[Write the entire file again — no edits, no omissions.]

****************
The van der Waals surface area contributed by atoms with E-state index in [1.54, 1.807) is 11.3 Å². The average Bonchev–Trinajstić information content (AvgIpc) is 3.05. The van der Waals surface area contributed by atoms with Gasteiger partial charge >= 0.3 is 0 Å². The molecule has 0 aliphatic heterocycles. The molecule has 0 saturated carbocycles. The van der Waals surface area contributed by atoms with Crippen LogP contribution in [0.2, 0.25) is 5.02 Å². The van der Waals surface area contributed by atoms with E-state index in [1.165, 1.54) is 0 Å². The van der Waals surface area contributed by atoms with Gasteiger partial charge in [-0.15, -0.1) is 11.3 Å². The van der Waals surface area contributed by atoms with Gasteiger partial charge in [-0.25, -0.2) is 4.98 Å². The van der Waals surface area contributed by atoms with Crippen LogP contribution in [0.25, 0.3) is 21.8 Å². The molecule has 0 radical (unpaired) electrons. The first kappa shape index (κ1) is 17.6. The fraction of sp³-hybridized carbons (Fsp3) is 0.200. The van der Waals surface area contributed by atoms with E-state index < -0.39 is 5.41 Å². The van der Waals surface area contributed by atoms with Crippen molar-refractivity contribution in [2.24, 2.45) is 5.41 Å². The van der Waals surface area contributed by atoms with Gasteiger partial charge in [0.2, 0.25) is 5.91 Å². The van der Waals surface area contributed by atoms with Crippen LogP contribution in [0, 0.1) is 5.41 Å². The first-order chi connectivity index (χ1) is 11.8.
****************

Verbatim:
The van der Waals surface area contributed by atoms with E-state index in [1.54, 1.807) is 11.3 Å². The average Bonchev–Trinajstić information content (AvgIpc) is 3.05. The van der Waals surface area contributed by atoms with Gasteiger partial charge >= 0.3 is 0 Å². The molecule has 0 aliphatic heterocycles. The molecule has 0 saturated carbocycles. The van der Waals surface area contributed by atoms with Crippen LogP contribution in [0.2, 0.25) is 5.02 Å². The van der Waals surface area contributed by atoms with E-state index in [1.165, 1.54) is 0 Å². The van der Waals surface area contributed by atoms with Gasteiger partial charge in [-0.15, -0.1) is 11.3 Å². The van der Waals surface area contributed by atoms with Gasteiger partial charge in [-0.25, -0.2) is 4.98 Å². The van der Waals surface area contributed by atoms with Crippen LogP contribution in [0.25, 0.3) is 21.8 Å². The molecule has 0 radical (unpaired) electrons. The first kappa shape index (κ1) is 17.6. The fraction of sp³-hybridized carbons (Fsp3) is 0.200. The van der Waals surface area contributed by atoms with E-state index < -0.39 is 5.41 Å². The van der Waals surface area contributed by atoms with Crippen molar-refractivity contribution in [2.24, 2.45) is 5.41 Å². The van der Waals surface area contributed by atoms with Gasteiger partial charge in [0.2, 0.25) is 5.91 Å². The van der Waals surface area contributed by atoms with Crippen LogP contribution in [0, 0.1) is 5.41 Å². The first-order chi connectivity index (χ1) is 11.8.